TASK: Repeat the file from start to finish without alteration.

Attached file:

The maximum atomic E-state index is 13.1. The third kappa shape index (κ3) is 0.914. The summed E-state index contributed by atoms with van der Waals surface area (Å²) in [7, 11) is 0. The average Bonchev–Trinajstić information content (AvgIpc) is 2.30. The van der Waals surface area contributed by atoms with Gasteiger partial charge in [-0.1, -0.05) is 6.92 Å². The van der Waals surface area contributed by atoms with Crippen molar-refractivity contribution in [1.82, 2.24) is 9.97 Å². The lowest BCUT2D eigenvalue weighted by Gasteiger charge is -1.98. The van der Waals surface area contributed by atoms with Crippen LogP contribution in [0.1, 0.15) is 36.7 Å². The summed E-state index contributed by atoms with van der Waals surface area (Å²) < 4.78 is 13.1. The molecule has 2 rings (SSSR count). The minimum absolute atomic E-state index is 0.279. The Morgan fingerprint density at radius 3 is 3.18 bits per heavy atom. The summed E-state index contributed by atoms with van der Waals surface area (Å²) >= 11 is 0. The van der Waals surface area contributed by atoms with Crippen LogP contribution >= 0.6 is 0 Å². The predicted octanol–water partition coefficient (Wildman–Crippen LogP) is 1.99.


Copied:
The maximum atomic E-state index is 13.1. The third kappa shape index (κ3) is 0.914. The summed E-state index contributed by atoms with van der Waals surface area (Å²) in [7, 11) is 0. The average Bonchev–Trinajstić information content (AvgIpc) is 2.30. The van der Waals surface area contributed by atoms with Gasteiger partial charge in [-0.1, -0.05) is 6.92 Å². The van der Waals surface area contributed by atoms with Crippen molar-refractivity contribution in [1.82, 2.24) is 9.97 Å². The lowest BCUT2D eigenvalue weighted by Gasteiger charge is -1.98. The van der Waals surface area contributed by atoms with Crippen LogP contribution in [0.1, 0.15) is 36.7 Å². The summed E-state index contributed by atoms with van der Waals surface area (Å²) < 4.78 is 13.1. The molecule has 2 rings (SSSR count). The minimum absolute atomic E-state index is 0.279. The Morgan fingerprint density at radius 3 is 3.18 bits per heavy atom. The summed E-state index contributed by atoms with van der Waals surface area (Å²) >= 11 is 0. The van der Waals surface area contributed by atoms with Crippen LogP contribution >= 0.6 is 0 Å². The predicted octanol–water partition coefficient (Wildman–Crippen LogP) is 1.99.